Literature, Letterature, Liturgy

The poetry we learn to read in school is famous for its difficulty. The difficulty comes from layers of possible interpretation. For many, the encounter with poetry is thankfully brief, but whether a joyous or horrid experience it introduces us to reading as the opposite of what good communication is supposed to be: clear, unambiguous, efficient.

Now imagine a genre of ultra-poetry, written in an alphabet on beyond zebra, where every word, every letter multiplies possible meanings. Such a literature would invite the reader into a mad tango of interpretation. The promise of unfathomable depths would beckon our imaginations into an embrace with the lure of transcendence, a sacred psychotropic drug. Call it letterature.

The Torah is written in primitive Hebrew.  It lacks vowels, which means the same consonants can represent multiple words.  As originally written, the Hebrew Bible also lacked spaces between words, so it was in essence one long word.  It wasn’t until groups of Jewish scribes, the Masoretes, who worked between the 6th and 10th centuries CE, added definitive breaks, punctuation and vowel marks that the Torah was frozen and reduced into a canonical version.  The Masoretes created what was in effect a translation, and all translations are partly treasonous –traduttore tradittore, as the Italians say. Choices of meaning were negotiated based on intense and sacred scholarship from the Talmud, the centuries-long interpretive Jewish tradition. But as negotiations in committee, they cut off alternatives that remained alive in the original text as multiple coexisting potentials and mutually-illuminating layers. That’s why I call the Masoretic project, with all due respect, a “catastrophe.

So many of the most radioactive words in the original Hebrew -(dbr דבר or et את) are not-yet-words or something-more-than-simple words. They are lambent with meanings that are always becoming, emergent, autopoetic. In short, almost all Hebrew texts are always already a form of literary, one might even say poetic, expression: difficult, opaque, demanding interpretation.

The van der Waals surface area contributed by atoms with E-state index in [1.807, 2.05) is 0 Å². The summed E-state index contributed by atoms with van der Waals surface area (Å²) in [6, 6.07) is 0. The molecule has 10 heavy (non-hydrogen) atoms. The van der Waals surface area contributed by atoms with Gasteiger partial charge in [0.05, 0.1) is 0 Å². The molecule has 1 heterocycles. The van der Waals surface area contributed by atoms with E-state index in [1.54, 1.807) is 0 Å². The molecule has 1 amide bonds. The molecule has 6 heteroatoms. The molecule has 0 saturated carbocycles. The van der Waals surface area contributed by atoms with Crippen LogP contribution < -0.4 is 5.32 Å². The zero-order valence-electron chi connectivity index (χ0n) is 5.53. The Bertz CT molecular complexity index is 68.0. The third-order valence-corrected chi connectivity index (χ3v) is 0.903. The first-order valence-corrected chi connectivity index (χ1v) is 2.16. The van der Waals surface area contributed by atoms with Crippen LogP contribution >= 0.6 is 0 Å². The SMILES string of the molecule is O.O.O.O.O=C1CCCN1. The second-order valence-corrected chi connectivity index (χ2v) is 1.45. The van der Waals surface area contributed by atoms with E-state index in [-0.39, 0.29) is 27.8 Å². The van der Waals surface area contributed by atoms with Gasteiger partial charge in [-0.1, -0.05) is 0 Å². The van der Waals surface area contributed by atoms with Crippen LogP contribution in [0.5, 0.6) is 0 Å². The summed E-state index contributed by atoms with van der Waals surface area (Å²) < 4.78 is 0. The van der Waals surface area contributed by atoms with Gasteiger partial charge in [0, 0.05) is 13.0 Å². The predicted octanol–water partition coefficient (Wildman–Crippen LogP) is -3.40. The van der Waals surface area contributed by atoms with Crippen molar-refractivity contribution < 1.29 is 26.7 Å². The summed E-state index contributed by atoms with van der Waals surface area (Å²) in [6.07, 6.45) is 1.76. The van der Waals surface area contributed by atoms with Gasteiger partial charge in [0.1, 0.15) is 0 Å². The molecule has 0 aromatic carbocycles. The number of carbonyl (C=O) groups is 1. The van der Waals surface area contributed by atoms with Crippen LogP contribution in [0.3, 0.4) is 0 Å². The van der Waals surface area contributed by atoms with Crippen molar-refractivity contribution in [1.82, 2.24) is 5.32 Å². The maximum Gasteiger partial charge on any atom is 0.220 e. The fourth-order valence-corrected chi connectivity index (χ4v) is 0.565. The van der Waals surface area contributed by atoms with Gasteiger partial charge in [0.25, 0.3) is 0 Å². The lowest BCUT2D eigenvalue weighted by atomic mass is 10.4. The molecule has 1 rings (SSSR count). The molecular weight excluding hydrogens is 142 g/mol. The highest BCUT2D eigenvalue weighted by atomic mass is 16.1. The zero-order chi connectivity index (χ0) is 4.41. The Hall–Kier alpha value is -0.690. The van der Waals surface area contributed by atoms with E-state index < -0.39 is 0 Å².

By the standard of the Greek ideal of clarity, Hebrew without vowels is a hopeless muddle. Walter Ong in Orality and Literacy (1988) and Eric Havelock in The Origins of Western Literacy (1982) both show how perfecting the alphabet as a tool for transcribing and preserving speech brought about massive cultural and congnitive innovation. Indeed, Havelock places this innovation at the root of the origin of Western Civilization.  But both scholars have pernicious biases about the origins of literacy among the Hebrews, dismissing Hebrew as primitive and incapable of either inspiration or literature, which is of course laughable in the face of the Bible.

Yet, armed with our understanding of the essential alephtavian style of an ambiguity-generating script, we can see that vowelless Hebrew is already a form of hyper-poetry, generating difficulties and inviting interpretation in almost every word and letter.

Indeed, the whole literary/non-literary dichotomy makes no sense as we try to apply a Greek understanding to Hebrew textuality. We need a whole new word for the kind of discourse engendered by these letters which form words that are never quite words with fixed meaning as the Greek ideal demands.